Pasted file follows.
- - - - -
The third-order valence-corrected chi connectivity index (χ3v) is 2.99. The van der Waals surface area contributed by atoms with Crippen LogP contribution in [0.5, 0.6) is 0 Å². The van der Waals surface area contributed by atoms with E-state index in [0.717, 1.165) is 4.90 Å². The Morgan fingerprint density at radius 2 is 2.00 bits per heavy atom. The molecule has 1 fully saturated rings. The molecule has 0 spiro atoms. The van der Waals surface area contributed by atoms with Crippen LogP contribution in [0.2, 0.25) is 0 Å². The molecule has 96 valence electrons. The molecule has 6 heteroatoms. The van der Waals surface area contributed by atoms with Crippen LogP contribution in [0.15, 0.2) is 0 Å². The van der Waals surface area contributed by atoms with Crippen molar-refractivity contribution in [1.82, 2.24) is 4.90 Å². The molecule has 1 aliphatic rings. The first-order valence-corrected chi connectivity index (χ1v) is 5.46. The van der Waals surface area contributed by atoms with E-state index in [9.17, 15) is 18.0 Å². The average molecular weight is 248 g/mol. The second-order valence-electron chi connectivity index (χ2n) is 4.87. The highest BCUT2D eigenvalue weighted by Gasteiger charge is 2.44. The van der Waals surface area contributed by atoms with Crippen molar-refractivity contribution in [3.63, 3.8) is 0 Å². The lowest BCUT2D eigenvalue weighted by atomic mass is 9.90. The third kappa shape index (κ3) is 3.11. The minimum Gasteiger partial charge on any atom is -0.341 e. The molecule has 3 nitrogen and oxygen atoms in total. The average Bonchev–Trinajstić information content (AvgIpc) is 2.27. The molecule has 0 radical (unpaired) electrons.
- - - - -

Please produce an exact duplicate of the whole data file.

The third-order valence-corrected chi connectivity index (χ3v) is 2.99. The van der Waals surface area contributed by atoms with Crippen LogP contribution in [0.5, 0.6) is 0 Å². The van der Waals surface area contributed by atoms with E-state index in [0.717, 1.165) is 4.90 Å². The Morgan fingerprint density at radius 2 is 2.00 bits per heavy atom. The molecule has 1 fully saturated rings. The molecule has 0 spiro atoms. The van der Waals surface area contributed by atoms with Crippen LogP contribution in [0.2, 0.25) is 0 Å². The molecule has 96 valence electrons. The molecule has 6 heteroatoms. The van der Waals surface area contributed by atoms with Crippen LogP contribution in [0.15, 0.2) is 0 Å². The van der Waals surface area contributed by atoms with Crippen molar-refractivity contribution in [1.82, 2.24) is 4.90 Å². The molecule has 1 aliphatic rings. The first-order valence-corrected chi connectivity index (χ1v) is 5.46. The van der Waals surface area contributed by atoms with E-state index in [9.17, 15) is 18.0 Å². The average molecular weight is 248 g/mol. The second-order valence-electron chi connectivity index (χ2n) is 4.87. The highest BCUT2D eigenvalue weighted by Gasteiger charge is 2.44. The van der Waals surface area contributed by atoms with Crippen molar-refractivity contribution in [3.63, 3.8) is 0 Å². The lowest BCUT2D eigenvalue weighted by atomic mass is 9.90. The third kappa shape index (κ3) is 3.11. The minimum Gasteiger partial charge on any atom is -0.341 e. The molecule has 3 nitrogen and oxygen atoms in total. The average Bonchev–Trinajstić information content (AvgIpc) is 2.27. The molecule has 0 radical (unpaired) electrons.